So, if practising hospitality in our home and around our meal table is a given, how can we do this more and who can we invite?

Is there someone new, or someone we don’t know very well, on our street or in our workplace that we could invite round for coffee or a meal?

Perhaps we do have people round, but it is a bit sporadic – where can we intentionally build in regular times to eat with others each week? Are there predictable patterns or new routines that we can seek to establish where we extend hospitality to others?

In doing this, it is good to remember the why.

Ultimately having an open meal table is a physical expression of the Gospel in action. By challenging the old norms of eating with others that were linked to social standing, favour and religious acceptance, Jesus was constructing a new vision of how we do everyday life with those around us. He reveals a vision for society that is completely different, a total reversal of, that which has gone before. And in verses 11 and 14 we see that those who seek to live in this way – who watch Jesus closely, and model the table talk and table practices that he speaks of, will be exalted, blessed and righteous; not before men, but before God.

Around Jesus’ table there is no concept of insider and outsider. Everyone is invited and no-one is excluded. Coming to be part of the feast with Jesus is free, no strings attached. As we see in verse 4, as the man with dropsy approaches Jesus, around the table of the Lord there is healing and redemption. The hallmarks of the Christian life are to be unity, generosity and celebration.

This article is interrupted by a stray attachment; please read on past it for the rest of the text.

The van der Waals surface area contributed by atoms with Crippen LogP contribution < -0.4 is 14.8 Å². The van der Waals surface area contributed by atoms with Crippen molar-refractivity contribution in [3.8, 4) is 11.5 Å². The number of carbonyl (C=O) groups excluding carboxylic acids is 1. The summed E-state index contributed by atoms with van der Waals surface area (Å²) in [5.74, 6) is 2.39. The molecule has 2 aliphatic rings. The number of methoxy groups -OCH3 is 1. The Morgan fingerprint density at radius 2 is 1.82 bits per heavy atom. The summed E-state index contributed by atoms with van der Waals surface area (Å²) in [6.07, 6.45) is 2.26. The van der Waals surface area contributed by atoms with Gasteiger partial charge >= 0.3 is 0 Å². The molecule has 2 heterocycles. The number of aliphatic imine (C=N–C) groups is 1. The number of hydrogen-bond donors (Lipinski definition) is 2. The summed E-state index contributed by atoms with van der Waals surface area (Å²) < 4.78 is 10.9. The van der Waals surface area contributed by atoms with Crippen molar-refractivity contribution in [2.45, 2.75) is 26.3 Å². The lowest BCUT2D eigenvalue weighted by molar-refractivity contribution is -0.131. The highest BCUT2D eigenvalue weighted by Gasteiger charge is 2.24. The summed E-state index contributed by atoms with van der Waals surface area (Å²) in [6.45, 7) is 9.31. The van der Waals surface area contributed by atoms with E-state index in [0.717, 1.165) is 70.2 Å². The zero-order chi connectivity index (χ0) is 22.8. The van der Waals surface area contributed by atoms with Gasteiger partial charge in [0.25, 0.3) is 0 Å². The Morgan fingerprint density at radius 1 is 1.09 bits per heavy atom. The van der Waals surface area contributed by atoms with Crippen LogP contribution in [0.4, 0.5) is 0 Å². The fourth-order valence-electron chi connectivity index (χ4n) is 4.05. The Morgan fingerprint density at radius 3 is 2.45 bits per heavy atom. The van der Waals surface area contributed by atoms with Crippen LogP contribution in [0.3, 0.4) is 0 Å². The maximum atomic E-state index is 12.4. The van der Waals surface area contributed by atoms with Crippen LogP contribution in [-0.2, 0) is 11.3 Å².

How can our home and meal table model this vision for Gospel living?


Lord Jesus, thank you that you welcome everyone. May our homes, our meal tables and our lives express this same openness to others. Amen.

READING: Luke 14:1-14

One Sabbath, when Jesus went to eat in the house of a prominent Pharisee, he was being carefully watched. There in front of him was a man suffering from abnormal swelling of his body. Jesus asked the Pharisees and experts in the law, ‘Is it lawful to heal on the Sabbath or not?’ But they remained silent. So taking hold of the man, he healed him and sent him on his way.

Then he asked them, ‘If one of you has a child or an ox that falls into a well on the Sabbath day, will you not immediately pull it out?’ And they had nothing to say.

When he noticed how the guests picked the places of honour at the table, he told them this parable: ‘When someone invites you to a wedding feast, do not take the place of honour, for a person more distinguished than you may have been invited. If so, the host who invited both of you will come and say to you, “Give this person your seat.” Then, humiliated, you will have to take the least important place. But when you are invited, take the lowest place, so that when your host comes, he will say to you, “Friend, move up to a better place.” Then you will be honoured in the presence of all the other guests. For all those who exalt themselves will be humbled, and those who humble themselves will be exalted.’

Then Jesus said to his host, ‘When you give a luncheon or dinner, do not invite your friends, your brothers or sisters, your relatives, or your rich neighbours; if you do, they may invite you back and so you will be repaid. But when you give a banquet, invite the poor, the crippled, the lame, the blind, and you will be blessed. Although they cannot repay you, you will be repaid at the resurrection of the righteous.’